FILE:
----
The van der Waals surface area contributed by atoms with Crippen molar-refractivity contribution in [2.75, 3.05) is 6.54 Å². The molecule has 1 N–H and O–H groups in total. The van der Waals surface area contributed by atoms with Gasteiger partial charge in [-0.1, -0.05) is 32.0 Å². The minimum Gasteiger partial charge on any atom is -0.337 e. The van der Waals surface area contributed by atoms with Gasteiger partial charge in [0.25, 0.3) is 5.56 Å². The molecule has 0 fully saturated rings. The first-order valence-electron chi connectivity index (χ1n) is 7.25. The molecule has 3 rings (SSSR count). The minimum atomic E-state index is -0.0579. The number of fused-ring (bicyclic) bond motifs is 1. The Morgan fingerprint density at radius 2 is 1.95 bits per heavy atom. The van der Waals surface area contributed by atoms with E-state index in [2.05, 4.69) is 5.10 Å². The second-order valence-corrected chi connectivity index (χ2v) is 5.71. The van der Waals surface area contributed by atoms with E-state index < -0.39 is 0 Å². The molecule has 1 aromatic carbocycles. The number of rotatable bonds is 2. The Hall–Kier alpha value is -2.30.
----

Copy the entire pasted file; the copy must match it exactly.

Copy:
The van der Waals surface area contributed by atoms with Crippen molar-refractivity contribution in [2.75, 3.05) is 6.54 Å². The molecule has 1 N–H and O–H groups in total. The van der Waals surface area contributed by atoms with Gasteiger partial charge in [-0.1, -0.05) is 32.0 Å². The minimum Gasteiger partial charge on any atom is -0.337 e. The van der Waals surface area contributed by atoms with Gasteiger partial charge in [0.25, 0.3) is 5.56 Å². The molecule has 0 fully saturated rings. The first-order valence-electron chi connectivity index (χ1n) is 7.25. The molecule has 3 rings (SSSR count). The minimum atomic E-state index is -0.0579. The number of fused-ring (bicyclic) bond motifs is 1. The Morgan fingerprint density at radius 2 is 1.95 bits per heavy atom. The van der Waals surface area contributed by atoms with E-state index in [2.05, 4.69) is 5.10 Å². The second-order valence-corrected chi connectivity index (χ2v) is 5.71. The van der Waals surface area contributed by atoms with E-state index < -0.39 is 0 Å². The molecule has 1 aromatic carbocycles. The number of rotatable bonds is 2. The Hall–Kier alpha value is -2.30.